While Abraham Lincoln may have said, “Truth is generally the best vindication against slander,” many also gain some satisfaction by filing a defamation suit.

When defamation occurs in the workplace, insurance may or may not foot the bill if the company is sued. Sometimes coverage hinges on whether the defamed claimant was considered an employee or if the defamation occurred in an employment situation.

For instance, in Peerless Indem. Ins. Co. v  Moshe & Stimson LLP, 22 N.E. 3d 882 (Ind. App. 2014), an attorney sued her former law partner for defamation. Moshe and Stimson were a sister-brother law partnership, and after Moshe told Stimson that she intended to leave the firm, Stimson—among other unbrotherly things—began making negative statements about Moshe’s integrity and competence, so she filed suit against him for defamation.

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Stimson made a claim under the firm’s policy, which was issued by Peerless, for defense and indemnification. Peerless denied the claim, stating that the allegations in Moshe’s complaint constituted employment-related practices and were excluded from coverage under the employment-related practices exclusion that included defamation. The exclusion applied “whether the insured may be liable as an employer or in any other capacity.”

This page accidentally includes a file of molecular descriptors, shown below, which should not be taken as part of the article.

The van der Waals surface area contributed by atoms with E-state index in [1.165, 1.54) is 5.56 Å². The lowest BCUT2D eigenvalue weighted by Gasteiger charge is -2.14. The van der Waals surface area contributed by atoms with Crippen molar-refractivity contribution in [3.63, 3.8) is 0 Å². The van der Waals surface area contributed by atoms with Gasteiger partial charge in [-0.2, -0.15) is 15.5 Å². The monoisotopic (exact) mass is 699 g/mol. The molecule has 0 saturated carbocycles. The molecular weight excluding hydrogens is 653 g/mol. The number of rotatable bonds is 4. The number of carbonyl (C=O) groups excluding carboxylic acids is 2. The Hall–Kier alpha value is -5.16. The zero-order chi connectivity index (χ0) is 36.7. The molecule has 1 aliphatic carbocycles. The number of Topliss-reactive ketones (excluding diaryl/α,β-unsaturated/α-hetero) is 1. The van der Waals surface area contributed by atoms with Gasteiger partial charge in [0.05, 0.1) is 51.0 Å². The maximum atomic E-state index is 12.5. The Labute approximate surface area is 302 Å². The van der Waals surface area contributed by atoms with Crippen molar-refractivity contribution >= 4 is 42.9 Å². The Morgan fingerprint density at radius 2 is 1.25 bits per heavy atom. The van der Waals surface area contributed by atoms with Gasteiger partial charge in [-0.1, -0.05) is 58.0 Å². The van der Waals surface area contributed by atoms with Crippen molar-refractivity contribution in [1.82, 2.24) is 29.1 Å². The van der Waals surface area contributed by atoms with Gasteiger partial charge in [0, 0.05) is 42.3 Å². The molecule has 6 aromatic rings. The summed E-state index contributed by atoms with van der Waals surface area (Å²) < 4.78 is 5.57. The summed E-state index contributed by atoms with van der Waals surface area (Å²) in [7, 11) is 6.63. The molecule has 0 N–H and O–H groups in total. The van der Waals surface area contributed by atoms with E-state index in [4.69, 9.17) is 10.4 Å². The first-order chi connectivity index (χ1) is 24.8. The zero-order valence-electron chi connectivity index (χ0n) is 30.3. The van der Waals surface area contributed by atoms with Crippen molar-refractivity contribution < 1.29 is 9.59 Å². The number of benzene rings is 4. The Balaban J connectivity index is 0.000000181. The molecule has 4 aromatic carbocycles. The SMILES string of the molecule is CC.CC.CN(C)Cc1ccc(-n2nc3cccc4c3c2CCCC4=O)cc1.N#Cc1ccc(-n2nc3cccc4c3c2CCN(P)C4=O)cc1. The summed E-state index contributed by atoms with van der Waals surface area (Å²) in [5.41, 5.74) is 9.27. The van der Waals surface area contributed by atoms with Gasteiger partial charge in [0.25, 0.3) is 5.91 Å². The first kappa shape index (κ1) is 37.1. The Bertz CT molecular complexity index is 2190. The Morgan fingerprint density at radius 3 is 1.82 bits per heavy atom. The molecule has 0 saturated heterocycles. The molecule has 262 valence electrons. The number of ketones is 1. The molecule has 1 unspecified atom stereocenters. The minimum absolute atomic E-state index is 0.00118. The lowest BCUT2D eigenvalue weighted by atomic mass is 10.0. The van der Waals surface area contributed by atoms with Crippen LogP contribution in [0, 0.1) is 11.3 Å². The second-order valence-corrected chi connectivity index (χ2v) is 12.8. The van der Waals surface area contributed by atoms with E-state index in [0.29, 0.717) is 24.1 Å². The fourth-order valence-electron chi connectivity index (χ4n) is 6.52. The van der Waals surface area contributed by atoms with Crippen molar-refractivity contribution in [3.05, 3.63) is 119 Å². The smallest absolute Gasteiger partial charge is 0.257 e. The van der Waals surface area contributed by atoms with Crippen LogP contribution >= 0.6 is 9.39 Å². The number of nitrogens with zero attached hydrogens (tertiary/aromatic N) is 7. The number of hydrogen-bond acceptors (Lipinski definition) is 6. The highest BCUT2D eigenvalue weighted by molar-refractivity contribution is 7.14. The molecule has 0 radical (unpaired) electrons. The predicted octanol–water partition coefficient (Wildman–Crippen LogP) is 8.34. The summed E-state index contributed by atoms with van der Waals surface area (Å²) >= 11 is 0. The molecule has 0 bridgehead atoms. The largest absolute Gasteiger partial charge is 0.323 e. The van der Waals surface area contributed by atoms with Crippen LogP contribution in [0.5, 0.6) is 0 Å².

Stimson, though, argued that the exclusion did not apply because Moshe had been a partner at the firm, not an employee. He claimed that in order to be considered employment-related, defamation must meet two standards: (1) the author of the defamation must be the plaintiff’s superior—defamation by a peer does not constitute employment-related defamation; and (2) the subject of the defamation must be the plaintiff’s performance during the employment—an insult by a former supervisor does not constitute employment-related defamation. Since Stimson provided no citation or authority for these standards, the court did not adopt his reasoning.

The court said that “we need not determine in what capacity Sarah [Moshe] was employed by the firm. Instead, the issue is whether Justin’s [Stimson's] alleged actions, particularly his alleged defamation of his sister, were ‘employment-related.’”

Applying plain and ordinary definitions of “employment” and “related,” the court concluded that Moshe’s claims against her brother were related to her job: after she told him she would be leaving the firm, he began making accusations about her personal integrity and professional competence.

The court ruled, “The policy at issue was designed to protect the siblings in suits brought by third parties—it was not meant to protect one against the other in a suit between the two.”

The court did not consider Moshe’s employment status key to its finding, even though Stimson’s arguments concerned whether his sister was an employee or a partner. Likewise, the court in Ruksznis, v. Argonaut Ins. Co., 774 F.3d 784 (1st Cir. 2014) faced similar arguments and came to the same conclusion.


Photo: gualtiero boffi/Shutterstock

The case of the town plumbing inspector

Frank Ruksznis was the appointed plumbing inspector for the town of Sangerville from 1993 until 2010. Each year he was reappointed for an additional one-year post. Ruksznis described himself as an independent contractor—he set his own hours, provided his own tools, and paid for his own expenses and schooling to update his license.